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“I think our voices reflect the depths of who we are and what we’ve experienced.” From an interview with Maleka Fruean at APIARY Magazine.

 

Who she is

An Assistant Professor of Women, Gender, Sexuality Studies at UMass Amherst, Sullivan holds her Ph.D. in English Literature from the University of Pennsylvania and her M.A. in English and Creative Writing from Temple University. This “proud native of Harlem, NY” has won so many awards, fellowships and residencies that we gave up on listing them all here.

 

Why you should read her work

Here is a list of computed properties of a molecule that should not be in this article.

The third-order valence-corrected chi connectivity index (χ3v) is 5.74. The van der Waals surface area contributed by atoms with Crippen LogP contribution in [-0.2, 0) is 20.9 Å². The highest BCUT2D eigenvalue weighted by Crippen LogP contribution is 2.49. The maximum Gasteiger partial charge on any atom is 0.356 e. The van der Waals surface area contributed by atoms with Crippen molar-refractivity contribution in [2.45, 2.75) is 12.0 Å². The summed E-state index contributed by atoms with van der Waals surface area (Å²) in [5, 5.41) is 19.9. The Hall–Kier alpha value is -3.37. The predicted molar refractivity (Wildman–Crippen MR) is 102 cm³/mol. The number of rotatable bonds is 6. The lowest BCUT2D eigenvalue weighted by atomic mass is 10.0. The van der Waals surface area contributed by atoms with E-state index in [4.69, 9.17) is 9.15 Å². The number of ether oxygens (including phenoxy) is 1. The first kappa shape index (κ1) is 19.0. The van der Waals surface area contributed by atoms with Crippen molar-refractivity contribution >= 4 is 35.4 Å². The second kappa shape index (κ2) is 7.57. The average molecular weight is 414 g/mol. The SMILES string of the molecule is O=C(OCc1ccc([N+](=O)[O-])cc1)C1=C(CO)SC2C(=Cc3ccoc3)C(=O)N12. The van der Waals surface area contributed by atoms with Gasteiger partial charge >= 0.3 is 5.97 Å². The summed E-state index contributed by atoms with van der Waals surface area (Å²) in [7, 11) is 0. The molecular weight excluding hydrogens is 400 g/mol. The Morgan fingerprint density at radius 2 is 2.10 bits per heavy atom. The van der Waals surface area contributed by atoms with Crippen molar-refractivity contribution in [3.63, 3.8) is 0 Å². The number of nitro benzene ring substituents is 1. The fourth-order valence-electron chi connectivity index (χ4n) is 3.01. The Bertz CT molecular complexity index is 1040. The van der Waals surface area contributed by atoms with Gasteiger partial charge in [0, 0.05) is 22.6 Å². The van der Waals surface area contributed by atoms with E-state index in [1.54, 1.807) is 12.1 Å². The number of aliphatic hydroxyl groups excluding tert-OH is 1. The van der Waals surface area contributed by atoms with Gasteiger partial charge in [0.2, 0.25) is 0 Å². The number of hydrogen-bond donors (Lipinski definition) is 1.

Because Mecca Jamilah Sullivan’s stories, her characters don’t wait for you, the reader, to move into them, they move into you. Stories like “A Strange People,” which appears in her short fiction collection, Blue Talk and Love, will take you over, will make you understand that we have watered down, tamed that word ‘strange.’ But Sullivan brings back the deeply unfamiliar, the alien in it to remind us of what we are as humans, what we stand to lose. The story is about conjoined twins We-Millie and We-Chrissie. Black and born into slavery, they share a body and in some ways, thoughts or maybe ‘share’ is the wrong word for the ways in which they co-possess and struggle over this body that is so deeply unfamiliar, so ‘freakish.’ The story follows their career on the stage as a circus act, their attempts to turn that body into fame and fortune and maybe love all while being owned. Theirs is a body owned and possessed on so many levels in so many ways, it’s truly incredible to see how much they are still themselves. And they will haunt you and take up space inside you. They will make demands. They demand a novel, a series — they want their own damn show, finally. They are that big, have that much mass — they warp the spacetime around them so that then becomes now, here becomes there. But I could say that about all of the characters in Sullivan’s universe. In “Wolf Pack” Sullivan turns around the familiar story of a group of young women who have been convicted for defending themselves from a would-be rapist and demonized as a ‘wolf pack’ in the press. They are so terribly human first and working hard at it in the invisible ways we all do every day. They may have become a wolf pack, but they didn’t choose that transformation, or they did because like so many ‘choices’ it was the only option they had. Like “A Strange People,” “Wolf Pack” is about the ways in some of us are not allowed to own our own bodies, are punished for defending them, or for simply living in them. As much as we are in them, our bodies are always about to be claimed by others and not just predators, but well-meaning family, institutions, lovers and friends. As Luna reminds us, “The only real difference between people and animals is that people talk. That’s it.” Sullivan returns the humanity to the freaks, the beasts, the bodies that aren’t ‘norm’ and sets that humanity loose. Her characters are as human as it gets and they will speak to you, haunt you. They will make demands. They will remind you that being human is not a steady state but something active and acting, a continuous, terrible and beautiful struggle. You have been warned.